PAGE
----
OPINION & ORDER
FAITH S. HOCHBERG, District Judge.
This matter comes before the Court upon Defendant Union Carbide Corporation's Motion for Judgment on the Pleadings (Docket No. 4) pursuant to Fed.R.Civ.P. 12(c). Plaintiff has not opposed this motion. The Court considers the motion without oral argument pursuant to Fed.R.Civ.P. 78.
Plaintiff Sandra Bogerman sued individually and on behalf of her deceased husband, Ronald Bogerman, in New Jersey Superior Court, Law Division, Middlesex County, on July 16, 2013. The Complaint alleges the wrongful death of Mr. Bogerman due to exposure to asbestos while performing, among other things, brake repair for the U.S. Air Force and at a facility in Riverdale, New Jersey. Plaintiff alleges that Defendant produced and sold material containing asbestos, which she claims ultimately caused Bogerman's death on November 28, 2009. Defendant Union Carbide removed the action to this Court on August 30, 2013, and moved for judgment on the pleadings on September 6, 2013.
Defendant seeks judgment on the pleadings pursuant to Fed.R.Civ.P. 12(c). The movant must clearly establish that "no material issue of fact remains to be resolved and that he is entitled to judgment as a matter of law." Rosenau v. Unifund Corp., 539 F.3d 218, 221 (3d Cir. 2008) (quoting Jablonski v. Pan Am. World Airways, Inc., 863 F.2d 289, 290-91 (3d Cir.1988)). In analyzing a Rule 12(c) motion, a court applies the same legal standards as applicable to a motion filed pursuant to Rule 12(b)(6). Turbe v. Gov't of Virgin Islands, 938 F.2d 427, 428 (3d Cir. 1991); Spruill v. Gillis, 372 F.3d 218, 223 n.2 (3d Cir. 2004) ("There is no material difference in the applicable legal standards...."). Thus, a court must accept all well-pleaded allegations in the complaint as true and view them in the light most favorable to the plaintiff. See Evancho v. Fisher, 423 F.3d 347, 351 (3d Cir. 2005).
"To survive a motion to dismiss, a complaint must contain sufficient factual matter, accepted as true, to state a claim to relief that is plausible on its face.'" Ashcroft v. Iqbal, 556 U.S. 662, 129 S.Ct. 1937, 1949 (2009) (quoting Bell Atl. Corp. v. Twombly, 550 U.S. 544, 570, 127 S.Ct. 1955 (2007)); see also Phillips v. County of Allegheny, 515 F.3d 224, 234 (3d Cir. 2008) ("[S]tating... a claim requires a complaint with enough factual matter (taken as true) to suggest the required element. This does not impose a probability requirement at the pleading stage, but instead simply calls for enough facts to raise a reasonable expectation that discovery will reveal evidence of the necessary element.") (internal quotations omitted).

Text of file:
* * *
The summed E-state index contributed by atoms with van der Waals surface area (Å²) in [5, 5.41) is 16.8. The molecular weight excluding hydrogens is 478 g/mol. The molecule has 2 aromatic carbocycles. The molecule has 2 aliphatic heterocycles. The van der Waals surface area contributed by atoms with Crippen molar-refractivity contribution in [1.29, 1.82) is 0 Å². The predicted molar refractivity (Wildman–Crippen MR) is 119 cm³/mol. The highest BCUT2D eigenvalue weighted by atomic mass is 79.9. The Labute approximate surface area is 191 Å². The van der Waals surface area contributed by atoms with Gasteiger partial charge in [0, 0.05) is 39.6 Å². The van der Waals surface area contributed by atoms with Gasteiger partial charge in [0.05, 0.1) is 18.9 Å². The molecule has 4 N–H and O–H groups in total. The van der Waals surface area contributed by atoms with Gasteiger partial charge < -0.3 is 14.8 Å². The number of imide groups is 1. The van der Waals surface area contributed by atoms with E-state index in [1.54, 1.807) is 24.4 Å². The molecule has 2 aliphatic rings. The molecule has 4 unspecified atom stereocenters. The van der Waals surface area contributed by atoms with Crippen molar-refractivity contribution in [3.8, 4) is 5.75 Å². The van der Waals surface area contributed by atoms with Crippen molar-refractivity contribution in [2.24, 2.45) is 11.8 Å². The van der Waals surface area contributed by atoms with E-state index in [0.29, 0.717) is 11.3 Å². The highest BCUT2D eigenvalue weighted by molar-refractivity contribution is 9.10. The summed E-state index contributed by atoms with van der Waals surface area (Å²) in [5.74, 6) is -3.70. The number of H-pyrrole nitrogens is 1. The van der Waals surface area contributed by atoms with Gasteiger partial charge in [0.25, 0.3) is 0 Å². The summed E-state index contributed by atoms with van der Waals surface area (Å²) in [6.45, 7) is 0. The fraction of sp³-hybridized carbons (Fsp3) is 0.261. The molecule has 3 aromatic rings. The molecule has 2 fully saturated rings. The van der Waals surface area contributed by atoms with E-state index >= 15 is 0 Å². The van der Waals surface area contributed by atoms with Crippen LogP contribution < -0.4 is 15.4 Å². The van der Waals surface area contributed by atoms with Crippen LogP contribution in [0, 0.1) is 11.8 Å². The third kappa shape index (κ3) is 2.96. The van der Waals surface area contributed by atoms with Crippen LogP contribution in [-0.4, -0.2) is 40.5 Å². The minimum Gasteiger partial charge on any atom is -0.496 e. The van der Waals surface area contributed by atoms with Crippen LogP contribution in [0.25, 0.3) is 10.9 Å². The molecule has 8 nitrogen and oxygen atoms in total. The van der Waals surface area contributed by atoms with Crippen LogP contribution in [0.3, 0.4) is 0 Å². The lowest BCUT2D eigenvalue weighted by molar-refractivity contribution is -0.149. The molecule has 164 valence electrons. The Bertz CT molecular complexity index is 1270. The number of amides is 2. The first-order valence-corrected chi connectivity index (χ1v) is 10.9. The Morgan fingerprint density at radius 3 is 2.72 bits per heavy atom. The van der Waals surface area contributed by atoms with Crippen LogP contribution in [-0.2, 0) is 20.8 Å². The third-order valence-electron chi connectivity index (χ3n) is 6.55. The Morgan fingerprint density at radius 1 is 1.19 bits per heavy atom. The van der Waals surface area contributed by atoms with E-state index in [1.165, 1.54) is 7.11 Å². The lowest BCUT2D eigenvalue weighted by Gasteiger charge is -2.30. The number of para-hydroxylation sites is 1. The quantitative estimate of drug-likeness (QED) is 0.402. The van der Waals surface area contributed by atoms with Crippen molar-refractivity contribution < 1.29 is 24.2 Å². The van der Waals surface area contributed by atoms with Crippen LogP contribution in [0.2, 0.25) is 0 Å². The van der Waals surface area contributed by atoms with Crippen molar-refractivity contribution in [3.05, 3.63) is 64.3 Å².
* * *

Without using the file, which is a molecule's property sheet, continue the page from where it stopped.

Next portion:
When considering a motion to dismiss under Iqbal, the Court must conduct a two-part analysis. "First, the factual and legal elements of a claim should must accept all of the complaint's well-pleaded facts as true, but may disregard any legal conclusions. Second, a District Court must then determine whether the facts alleged in the complaint are sufficient to show that the plaintiff has a plausible claim for relief." Fowler v. UPMC Shadyside, 578 F.3d 203, 210-11 (3d Cir. 2009) (internal citations and quotations omitted). "A pleading that offers labels and conclusions or a formulaic recitation of the elements of a cause of action will not do. Nor does a complaint suffice if it tenders naked assertions devoid of further factual enhancement." Iqbal, 129 S.Ct. at 1949 (internal quotations and alterations omitted).
Plaintiff has failed to oppose Defendant's Motion for Judgment, or communicate with the Court in any way. One month after the motion was filed, on September 27, 2013, the Court ordered that Plaintiff submit a brief in opposition [Docket No. 6]. Plaintiff did not respond to this order. Despite Plaintiff's failure to brief its position, in ruling on unopposed motions to dismiss, the Third Circuit has "expressed a preference for an assessment of the complaint on the merits... before concluding that the sanction of dismissal is warranted." Xenos v. Hawbecker, 441 F.Appx. 128, 131 (3d Cir. 2011) (internal citations omitted).